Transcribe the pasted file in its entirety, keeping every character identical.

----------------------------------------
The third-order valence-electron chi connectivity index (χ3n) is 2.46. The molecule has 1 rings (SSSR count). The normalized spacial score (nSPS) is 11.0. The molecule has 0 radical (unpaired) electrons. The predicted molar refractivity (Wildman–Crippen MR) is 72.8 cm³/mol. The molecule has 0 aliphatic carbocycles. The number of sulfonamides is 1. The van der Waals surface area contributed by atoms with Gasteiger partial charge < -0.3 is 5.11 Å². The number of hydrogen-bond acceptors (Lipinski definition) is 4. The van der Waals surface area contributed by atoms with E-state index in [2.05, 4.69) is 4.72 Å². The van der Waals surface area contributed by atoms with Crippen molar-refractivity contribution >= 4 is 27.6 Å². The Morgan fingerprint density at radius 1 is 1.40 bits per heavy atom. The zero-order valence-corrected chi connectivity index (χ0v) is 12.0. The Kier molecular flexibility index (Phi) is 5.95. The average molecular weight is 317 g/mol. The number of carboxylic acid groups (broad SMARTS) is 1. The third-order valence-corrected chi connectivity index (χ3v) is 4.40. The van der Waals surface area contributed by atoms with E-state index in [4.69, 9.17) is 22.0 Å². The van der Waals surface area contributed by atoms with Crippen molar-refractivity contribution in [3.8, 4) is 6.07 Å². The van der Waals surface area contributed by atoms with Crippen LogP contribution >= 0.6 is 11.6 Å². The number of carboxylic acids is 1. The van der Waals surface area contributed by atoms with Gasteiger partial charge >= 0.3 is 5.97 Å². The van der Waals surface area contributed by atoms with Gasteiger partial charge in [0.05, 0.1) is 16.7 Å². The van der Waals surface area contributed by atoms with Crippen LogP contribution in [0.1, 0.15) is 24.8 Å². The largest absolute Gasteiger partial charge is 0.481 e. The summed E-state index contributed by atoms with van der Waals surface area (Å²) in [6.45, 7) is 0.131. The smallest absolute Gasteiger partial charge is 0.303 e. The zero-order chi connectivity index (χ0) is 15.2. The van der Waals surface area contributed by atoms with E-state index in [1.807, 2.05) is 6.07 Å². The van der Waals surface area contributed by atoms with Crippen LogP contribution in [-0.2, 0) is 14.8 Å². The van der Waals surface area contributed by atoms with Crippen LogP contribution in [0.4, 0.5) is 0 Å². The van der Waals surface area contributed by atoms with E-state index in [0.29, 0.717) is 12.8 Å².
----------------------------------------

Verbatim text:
The third-order valence-electron chi connectivity index (χ3n) is 2.46. The molecule has 1 rings (SSSR count). The normalized spacial score (nSPS) is 11.0. The molecule has 0 radical (unpaired) electrons. The predicted molar refractivity (Wildman–Crippen MR) is 72.8 cm³/mol. The molecule has 0 aliphatic carbocycles. The number of sulfonamides is 1. The van der Waals surface area contributed by atoms with Gasteiger partial charge < -0.3 is 5.11 Å². The number of hydrogen-bond acceptors (Lipinski definition) is 4. The van der Waals surface area contributed by atoms with E-state index in [2.05, 4.69) is 4.72 Å². The van der Waals surface area contributed by atoms with Crippen molar-refractivity contribution >= 4 is 27.6 Å². The Morgan fingerprint density at radius 1 is 1.40 bits per heavy atom. The zero-order valence-corrected chi connectivity index (χ0v) is 12.0. The Kier molecular flexibility index (Phi) is 5.95. The average molecular weight is 317 g/mol. The number of carboxylic acid groups (broad SMARTS) is 1. The third-order valence-corrected chi connectivity index (χ3v) is 4.40. The van der Waals surface area contributed by atoms with E-state index in [4.69, 9.17) is 22.0 Å². The van der Waals surface area contributed by atoms with Crippen molar-refractivity contribution in [3.8, 4) is 6.07 Å². The van der Waals surface area contributed by atoms with Crippen LogP contribution >= 0.6 is 11.6 Å². The number of carboxylic acids is 1. The van der Waals surface area contributed by atoms with Gasteiger partial charge >= 0.3 is 5.97 Å². The van der Waals surface area contributed by atoms with Gasteiger partial charge in [0.05, 0.1) is 16.7 Å². The van der Waals surface area contributed by atoms with Crippen LogP contribution in [0.1, 0.15) is 24.8 Å². The largest absolute Gasteiger partial charge is 0.481 e. The summed E-state index contributed by atoms with van der Waals surface area (Å²) in [6.45, 7) is 0.131. The smallest absolute Gasteiger partial charge is 0.303 e. The zero-order chi connectivity index (χ0) is 15.2. The van der Waals surface area contributed by atoms with E-state index in [1.807, 2.05) is 6.07 Å². The van der Waals surface area contributed by atoms with Crippen LogP contribution in [-0.2, 0) is 14.8 Å². The van der Waals surface area contributed by atoms with Crippen LogP contribution in [0.4, 0.5) is 0 Å². The van der Waals surface area contributed by atoms with E-state index in [0.29, 0.717) is 12.8 Å².